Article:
Music became a file, an MP3 or whatever. Online music distributors - and let's not make the mistake of claiming that they don't create entirely new, significant forms of value - are today a kind of Ikea experience. If you want to know where the new temples of culture and cool are ... just pop into an Apple Store.
As OOH goes digital, with an eye-watering investment in new infrastructure, and as its owners seek to realise the revenues and profits that this bold step forward demands, there are important lessons about culture, about meaning, and above all, about value, that can be learned from the recent history of the music industry, as it has battled to get off the back foot onto which digital has so abruptly shoved it.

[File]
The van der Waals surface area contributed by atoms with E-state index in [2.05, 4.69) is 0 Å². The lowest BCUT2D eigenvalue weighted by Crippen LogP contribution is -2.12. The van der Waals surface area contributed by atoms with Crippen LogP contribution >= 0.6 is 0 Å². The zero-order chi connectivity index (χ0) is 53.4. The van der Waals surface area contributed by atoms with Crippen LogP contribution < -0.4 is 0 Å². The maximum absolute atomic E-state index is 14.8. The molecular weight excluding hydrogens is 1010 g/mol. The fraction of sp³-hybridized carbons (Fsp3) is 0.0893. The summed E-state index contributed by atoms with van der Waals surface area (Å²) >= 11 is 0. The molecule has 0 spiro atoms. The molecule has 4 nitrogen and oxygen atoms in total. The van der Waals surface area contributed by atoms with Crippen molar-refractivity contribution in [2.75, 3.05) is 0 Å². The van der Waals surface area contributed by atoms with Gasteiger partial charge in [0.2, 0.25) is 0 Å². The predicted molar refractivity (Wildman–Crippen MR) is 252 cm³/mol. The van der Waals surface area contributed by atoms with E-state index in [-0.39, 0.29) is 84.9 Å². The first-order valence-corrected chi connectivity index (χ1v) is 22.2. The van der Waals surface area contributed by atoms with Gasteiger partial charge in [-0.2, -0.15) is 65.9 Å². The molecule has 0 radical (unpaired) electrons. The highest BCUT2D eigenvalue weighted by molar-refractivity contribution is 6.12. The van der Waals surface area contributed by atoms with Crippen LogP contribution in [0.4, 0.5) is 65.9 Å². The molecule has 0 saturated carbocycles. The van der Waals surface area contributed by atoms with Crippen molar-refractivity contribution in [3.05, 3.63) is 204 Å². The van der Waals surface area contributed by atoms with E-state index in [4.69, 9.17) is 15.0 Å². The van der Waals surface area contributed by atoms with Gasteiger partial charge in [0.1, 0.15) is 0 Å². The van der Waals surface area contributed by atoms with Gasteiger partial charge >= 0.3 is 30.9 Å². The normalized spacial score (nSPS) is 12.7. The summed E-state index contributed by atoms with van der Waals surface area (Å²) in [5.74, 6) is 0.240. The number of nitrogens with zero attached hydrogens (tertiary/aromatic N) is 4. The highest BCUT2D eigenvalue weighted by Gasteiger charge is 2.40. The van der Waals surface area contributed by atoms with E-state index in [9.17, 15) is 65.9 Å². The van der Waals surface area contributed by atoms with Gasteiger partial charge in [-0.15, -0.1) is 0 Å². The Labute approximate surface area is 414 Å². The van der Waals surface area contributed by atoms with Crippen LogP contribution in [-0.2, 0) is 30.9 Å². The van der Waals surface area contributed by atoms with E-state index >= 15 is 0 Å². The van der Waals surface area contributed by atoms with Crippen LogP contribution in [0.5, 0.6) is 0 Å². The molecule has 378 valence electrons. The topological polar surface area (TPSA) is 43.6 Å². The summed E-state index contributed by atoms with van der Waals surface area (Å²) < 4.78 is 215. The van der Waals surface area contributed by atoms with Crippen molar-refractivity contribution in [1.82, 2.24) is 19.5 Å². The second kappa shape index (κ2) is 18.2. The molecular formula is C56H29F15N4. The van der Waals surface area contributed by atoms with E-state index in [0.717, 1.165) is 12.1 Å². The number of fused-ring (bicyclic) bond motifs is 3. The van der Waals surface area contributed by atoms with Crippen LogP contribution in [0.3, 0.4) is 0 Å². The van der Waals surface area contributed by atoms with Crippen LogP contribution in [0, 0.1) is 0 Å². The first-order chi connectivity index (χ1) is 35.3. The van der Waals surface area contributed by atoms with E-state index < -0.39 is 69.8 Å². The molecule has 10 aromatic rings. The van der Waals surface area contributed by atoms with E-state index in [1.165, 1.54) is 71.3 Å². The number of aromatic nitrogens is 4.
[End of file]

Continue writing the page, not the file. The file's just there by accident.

THE MAGIC OF OUT OF HOME
I believe that OOH, done right, is advertising at its most pure and punchy. At its courageous, unashamedly interruptive, impactful best.
We have, for a moment or two, sometimes a few minutes, access to the richest and most exclusive attention of our audience. We have an expansive canvas on which to paint fresh, simple stories that refresh and reframe not just the way our audience perceives a product, but the way they experience a space, a period of time, a journey or a delay.
Stories have to be told, until very recently without recourse to either video or audio, using a few words and a single picture. The work needs to sell with either a momentary glance, or with a minute of two of fixed attention. The response is binary, a mental "yes" or "no" ... I get it. Or I don't.
The value exchange between advertisement and audience in OOH is unique. Think - or if you have time, please read - about the history of Jean-Claude Decaux's vision, and the innovative passion that still drives the JCD business.